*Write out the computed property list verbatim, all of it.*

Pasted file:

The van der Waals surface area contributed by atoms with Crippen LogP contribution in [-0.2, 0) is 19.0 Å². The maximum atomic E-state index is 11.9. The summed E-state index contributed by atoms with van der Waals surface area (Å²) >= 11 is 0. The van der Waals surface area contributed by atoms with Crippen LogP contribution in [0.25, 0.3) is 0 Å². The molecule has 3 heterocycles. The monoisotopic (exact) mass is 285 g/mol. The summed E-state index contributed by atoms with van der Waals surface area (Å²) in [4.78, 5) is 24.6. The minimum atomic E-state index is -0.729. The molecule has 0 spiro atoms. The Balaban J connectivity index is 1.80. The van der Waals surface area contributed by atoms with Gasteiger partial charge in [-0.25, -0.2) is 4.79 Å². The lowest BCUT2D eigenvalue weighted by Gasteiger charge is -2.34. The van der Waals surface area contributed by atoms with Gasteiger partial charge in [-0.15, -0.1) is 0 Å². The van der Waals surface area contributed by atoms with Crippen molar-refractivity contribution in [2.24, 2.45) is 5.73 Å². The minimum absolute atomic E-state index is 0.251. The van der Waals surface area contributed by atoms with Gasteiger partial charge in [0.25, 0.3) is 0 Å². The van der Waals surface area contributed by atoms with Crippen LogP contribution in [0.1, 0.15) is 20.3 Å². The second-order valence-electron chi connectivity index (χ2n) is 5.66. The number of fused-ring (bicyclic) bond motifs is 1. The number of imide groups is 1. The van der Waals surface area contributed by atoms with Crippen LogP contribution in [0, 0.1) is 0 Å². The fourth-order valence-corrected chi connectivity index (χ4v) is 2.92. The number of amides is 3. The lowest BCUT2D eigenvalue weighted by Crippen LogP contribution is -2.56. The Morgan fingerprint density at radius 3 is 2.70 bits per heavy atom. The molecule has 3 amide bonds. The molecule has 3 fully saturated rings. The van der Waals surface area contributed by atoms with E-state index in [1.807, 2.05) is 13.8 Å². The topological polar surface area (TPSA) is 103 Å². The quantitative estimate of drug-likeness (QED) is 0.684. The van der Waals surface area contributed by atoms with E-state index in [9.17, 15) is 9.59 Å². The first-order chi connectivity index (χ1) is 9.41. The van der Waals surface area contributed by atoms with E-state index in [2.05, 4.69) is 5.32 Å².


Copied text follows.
The van der Waals surface area contributed by atoms with Crippen LogP contribution in [-0.2, 0) is 19.0 Å². The maximum atomic E-state index is 11.9. The summed E-state index contributed by atoms with van der Waals surface area (Å²) >= 11 is 0. The van der Waals surface area contributed by atoms with Crippen LogP contribution in [0.25, 0.3) is 0 Å². The molecule has 3 heterocycles. The monoisotopic (exact) mass is 285 g/mol. The summed E-state index contributed by atoms with van der Waals surface area (Å²) in [4.78, 5) is 24.6. The minimum atomic E-state index is -0.729. The molecule has 0 spiro atoms. The Balaban J connectivity index is 1.80. The van der Waals surface area contributed by atoms with Gasteiger partial charge in [-0.25, -0.2) is 4.79 Å². The lowest BCUT2D eigenvalue weighted by Gasteiger charge is -2.34. The van der Waals surface area contributed by atoms with Gasteiger partial charge in [-0.15, -0.1) is 0 Å². The van der Waals surface area contributed by atoms with Crippen molar-refractivity contribution in [2.24, 2.45) is 5.73 Å². The minimum absolute atomic E-state index is 0.251. The van der Waals surface area contributed by atoms with Gasteiger partial charge in [0.25, 0.3) is 0 Å². The van der Waals surface area contributed by atoms with Crippen LogP contribution in [0.1, 0.15) is 20.3 Å². The second-order valence-electron chi connectivity index (χ2n) is 5.66. The number of fused-ring (bicyclic) bond motifs is 1. The number of imide groups is 1. The van der Waals surface area contributed by atoms with Crippen LogP contribution in [0, 0.1) is 0 Å². The fourth-order valence-corrected chi connectivity index (χ4v) is 2.92. The number of amides is 3. The lowest BCUT2D eigenvalue weighted by Crippen LogP contribution is -2.56. The Morgan fingerprint density at radius 3 is 2.70 bits per heavy atom. The molecule has 3 amide bonds. The molecule has 3 fully saturated rings. The van der Waals surface area contributed by atoms with E-state index in [1.807, 2.05) is 13.8 Å². The topological polar surface area (TPSA) is 103 Å². The quantitative estimate of drug-likeness (QED) is 0.684. The van der Waals surface area contributed by atoms with E-state index in [9.17, 15) is 9.59 Å². The first-order chi connectivity index (χ1) is 9.41. The van der Waals surface area contributed by atoms with E-state index in [2.05, 4.69) is 5.32 Å².